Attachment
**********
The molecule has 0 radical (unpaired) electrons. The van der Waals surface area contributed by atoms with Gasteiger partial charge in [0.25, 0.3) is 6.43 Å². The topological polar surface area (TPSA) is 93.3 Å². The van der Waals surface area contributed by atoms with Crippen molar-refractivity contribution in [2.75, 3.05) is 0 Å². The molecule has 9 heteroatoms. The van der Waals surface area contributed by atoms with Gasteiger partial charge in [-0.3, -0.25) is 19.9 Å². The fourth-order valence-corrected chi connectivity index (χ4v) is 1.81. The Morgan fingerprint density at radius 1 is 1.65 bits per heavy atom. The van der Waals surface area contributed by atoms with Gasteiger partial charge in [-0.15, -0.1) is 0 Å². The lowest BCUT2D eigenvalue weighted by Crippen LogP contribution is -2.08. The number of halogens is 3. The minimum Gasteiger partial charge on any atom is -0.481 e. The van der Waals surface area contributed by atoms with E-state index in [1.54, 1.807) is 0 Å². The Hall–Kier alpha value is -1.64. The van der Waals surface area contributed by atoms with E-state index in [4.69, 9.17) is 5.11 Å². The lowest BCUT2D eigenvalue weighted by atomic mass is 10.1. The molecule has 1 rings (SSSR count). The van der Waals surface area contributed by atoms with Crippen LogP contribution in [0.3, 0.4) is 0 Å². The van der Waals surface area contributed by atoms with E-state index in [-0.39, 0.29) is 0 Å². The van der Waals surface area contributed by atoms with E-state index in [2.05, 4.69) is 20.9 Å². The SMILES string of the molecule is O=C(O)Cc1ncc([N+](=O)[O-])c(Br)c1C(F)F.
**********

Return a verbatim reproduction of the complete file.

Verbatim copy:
The molecule has 0 radical (unpaired) electrons. The van der Waals surface area contributed by atoms with Gasteiger partial charge in [0.25, 0.3) is 6.43 Å². The topological polar surface area (TPSA) is 93.3 Å². The van der Waals surface area contributed by atoms with Crippen molar-refractivity contribution in [2.75, 3.05) is 0 Å². The molecule has 9 heteroatoms. The van der Waals surface area contributed by atoms with Gasteiger partial charge in [-0.3, -0.25) is 19.9 Å². The fourth-order valence-corrected chi connectivity index (χ4v) is 1.81. The Morgan fingerprint density at radius 1 is 1.65 bits per heavy atom. The van der Waals surface area contributed by atoms with Gasteiger partial charge in [-0.15, -0.1) is 0 Å². The lowest BCUT2D eigenvalue weighted by Crippen LogP contribution is -2.08. The number of halogens is 3. The minimum Gasteiger partial charge on any atom is -0.481 e. The van der Waals surface area contributed by atoms with E-state index in [1.54, 1.807) is 0 Å². The Hall–Kier alpha value is -1.64. The van der Waals surface area contributed by atoms with E-state index in [4.69, 9.17) is 5.11 Å². The lowest BCUT2D eigenvalue weighted by atomic mass is 10.1. The molecule has 1 rings (SSSR count). The van der Waals surface area contributed by atoms with Crippen LogP contribution in [0.3, 0.4) is 0 Å². The van der Waals surface area contributed by atoms with E-state index in [-0.39, 0.29) is 0 Å². The van der Waals surface area contributed by atoms with E-state index in [2.05, 4.69) is 20.9 Å². The SMILES string of the molecule is O=C(O)Cc1ncc([N+](=O)[O-])c(Br)c1C(F)F.